It was Apicius, the Roman gourmand, who came up with the line that “the first taste is with the eyes”. The latest research from the emerging field of gastrophysics shows that he was absolutely right. Our brains evolved to help us find food – and making food look more visually appealing can prime expectations and therefore enhance the taste.
It isn’t just the sight of the food, though – you should see, hear, smell and touch food as well if you are going to make enough of a meal of a dining experience. Here are a few ways in which our senses can conspire to make food more of an experience.
Think about the plate
Research shows that we rate food as tasting different depending on the colour of the crockery on which it is served. We conducted an experiment at Ferran Adria’s Alicia Foundation just outside Barcelona a few years ago in which we demonstrated that people would rate a pinkish strawberry mousse as tasting 7% sweeter, 13% more flavourful and 9% more enjoyable when it was served it on a white plate rather than a black plate. Meanwhile, others have demonstrated that we will eat less junk food if it is served from a red plate than from a plate of any other colour.
But it isn’t just the colour of the plate that affects our food behaviour and flavour perception; it is also the shape. Several studies have shown that people rate food as tasting sweeter if it’s served off a round plate than a more angular plate. So, for anyone with a sweet tooth, the recommendation from the gastrophysics lab is that you should save the angular black slate for the cheese.
Think about the cutlery
In order to get the food from the plate to our mouths, most of us use cutlery. But just how much thought have any of us given to the cold smooth hard metal that we put in our mouths several times every day? The latest gastrophysics research shows that food tastes better – and we are willing to pay more for it – if we eat with heavier cutlery. Adding texture to the handle or spoon of the cutlery can also make for a more enjoyable, more stimulating, and definitely a more memorable tasting experience.
It’s results such as these, collected from both the science lab and also from the comments of real diners in restaurants, that help explain the why Heston Blumenthal gave diners a heavy furry-handled spoon to eat the last course of “Counting Sheep” at his Fat Duck restaurant in Bray.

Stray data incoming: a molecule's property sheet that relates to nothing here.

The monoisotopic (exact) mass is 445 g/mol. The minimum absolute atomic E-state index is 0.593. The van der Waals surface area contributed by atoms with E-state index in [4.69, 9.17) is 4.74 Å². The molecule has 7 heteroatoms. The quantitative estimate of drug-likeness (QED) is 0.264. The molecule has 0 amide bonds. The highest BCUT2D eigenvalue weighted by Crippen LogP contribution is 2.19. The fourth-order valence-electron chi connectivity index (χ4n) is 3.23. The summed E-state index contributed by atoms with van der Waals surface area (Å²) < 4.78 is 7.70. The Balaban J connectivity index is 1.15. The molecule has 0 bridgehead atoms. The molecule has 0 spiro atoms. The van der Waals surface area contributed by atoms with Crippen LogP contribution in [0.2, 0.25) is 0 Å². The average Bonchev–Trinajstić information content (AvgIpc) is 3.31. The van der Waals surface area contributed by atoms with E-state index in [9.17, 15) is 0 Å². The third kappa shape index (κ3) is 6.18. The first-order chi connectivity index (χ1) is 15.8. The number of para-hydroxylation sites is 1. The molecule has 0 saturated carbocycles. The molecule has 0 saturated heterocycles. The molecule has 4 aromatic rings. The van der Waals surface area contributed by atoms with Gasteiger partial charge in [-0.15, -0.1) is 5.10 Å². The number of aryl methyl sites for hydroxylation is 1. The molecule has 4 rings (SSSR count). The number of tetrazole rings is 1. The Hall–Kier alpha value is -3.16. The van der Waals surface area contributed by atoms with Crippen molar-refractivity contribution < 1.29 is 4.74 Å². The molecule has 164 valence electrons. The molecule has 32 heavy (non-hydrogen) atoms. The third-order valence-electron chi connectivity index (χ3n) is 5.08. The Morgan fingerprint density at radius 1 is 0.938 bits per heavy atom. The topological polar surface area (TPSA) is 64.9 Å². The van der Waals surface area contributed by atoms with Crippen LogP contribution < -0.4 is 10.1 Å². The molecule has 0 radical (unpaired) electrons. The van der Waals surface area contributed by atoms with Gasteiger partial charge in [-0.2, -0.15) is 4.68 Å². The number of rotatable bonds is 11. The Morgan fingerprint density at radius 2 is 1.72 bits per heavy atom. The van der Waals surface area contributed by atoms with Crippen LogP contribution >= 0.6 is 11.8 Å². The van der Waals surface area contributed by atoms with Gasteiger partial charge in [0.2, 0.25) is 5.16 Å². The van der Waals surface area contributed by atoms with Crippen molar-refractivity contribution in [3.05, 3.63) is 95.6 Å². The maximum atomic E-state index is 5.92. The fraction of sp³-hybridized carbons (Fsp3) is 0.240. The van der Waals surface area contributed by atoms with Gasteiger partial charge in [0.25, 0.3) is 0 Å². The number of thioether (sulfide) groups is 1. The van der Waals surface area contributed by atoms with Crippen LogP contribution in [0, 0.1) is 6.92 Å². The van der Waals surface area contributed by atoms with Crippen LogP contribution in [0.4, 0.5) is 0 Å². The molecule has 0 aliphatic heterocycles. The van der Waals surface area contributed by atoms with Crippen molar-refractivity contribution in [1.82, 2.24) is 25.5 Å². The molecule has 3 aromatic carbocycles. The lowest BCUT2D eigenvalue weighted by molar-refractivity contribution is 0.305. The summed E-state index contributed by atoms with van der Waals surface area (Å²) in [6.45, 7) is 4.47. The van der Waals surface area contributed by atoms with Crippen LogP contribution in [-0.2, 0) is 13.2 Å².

It is amazing to see all the new cutlery designs that are being developed. But some chefs in top restaurants – such as the two Michelin-starred Mugaritz in San Sebastian, Spain, and at the Chef’s Table by Kitchen Theory in London – are going even further and putting out dishes that are specifically designed to be eaten with the hands.
Think about the music
Sound really is the forgotten flavour sense. Enhance the sound of the crunch and people think that crisps taste crisper and fresher. This is the groundbreaking research that got us the IG Nobel Prize for Nutrition back in 2008. However, beyond the sound of the food itself, have you ever wondered why crisps so often come in noisy packets? It turns out that that too is part of “the experience”. Noisier crisp packets also make foods appear crisper – as we showed in research with Heston that was reported in 2011.
However, one of the most intriguing ways in which what we hear affects what we taste relates to the emerging field of sonic seasoning. For it turns out that playing tinkling high-pitched music brings out the sweetness in food and drink, while low-pitched brassy music accentuates bitterness instead. We have now identified the kinds of music that will bring out sourness, spiciness, and even accentuate the creaminess of a chocolate.
It may seem crazy, but the business world really is starting to sit up and listen. For instance, British Airways launched a “sound bite” menu, long-haul meals with matching musical accompaniment back in 2014. Meanwhile, a café in Vietnam just opened playing lots of sweet music to help people reduce their sugar intake.
Think about the lighting
You should also think about the lighting when you eat. Research from the US shows that people who like “strong coffee” drink more of the stuff under bright lighting, while increasing the brightness of the lighting can also nudge people toward ordering spicier chicken wings. In our own research, testing more than 3,000 people, we showed that we could enhance the fruitiness of a red wine (served in a black tasting glass) by around 15% simply by putting on some red lights, rather than regular white, or green lighting instead. Adding some of that sweet music in the background made the effects even more pronounced.
Put all the research together – and you can read about this in my recent book – and what some have been tempted to call “off-the-plate” dining can, I firmly believe, help us all to create more enjoyable, tastier, healthier, and more memorable meals.
About The Author
Charles Spence, Professor of Experimental Psychology and University Lecturer, University of Oxford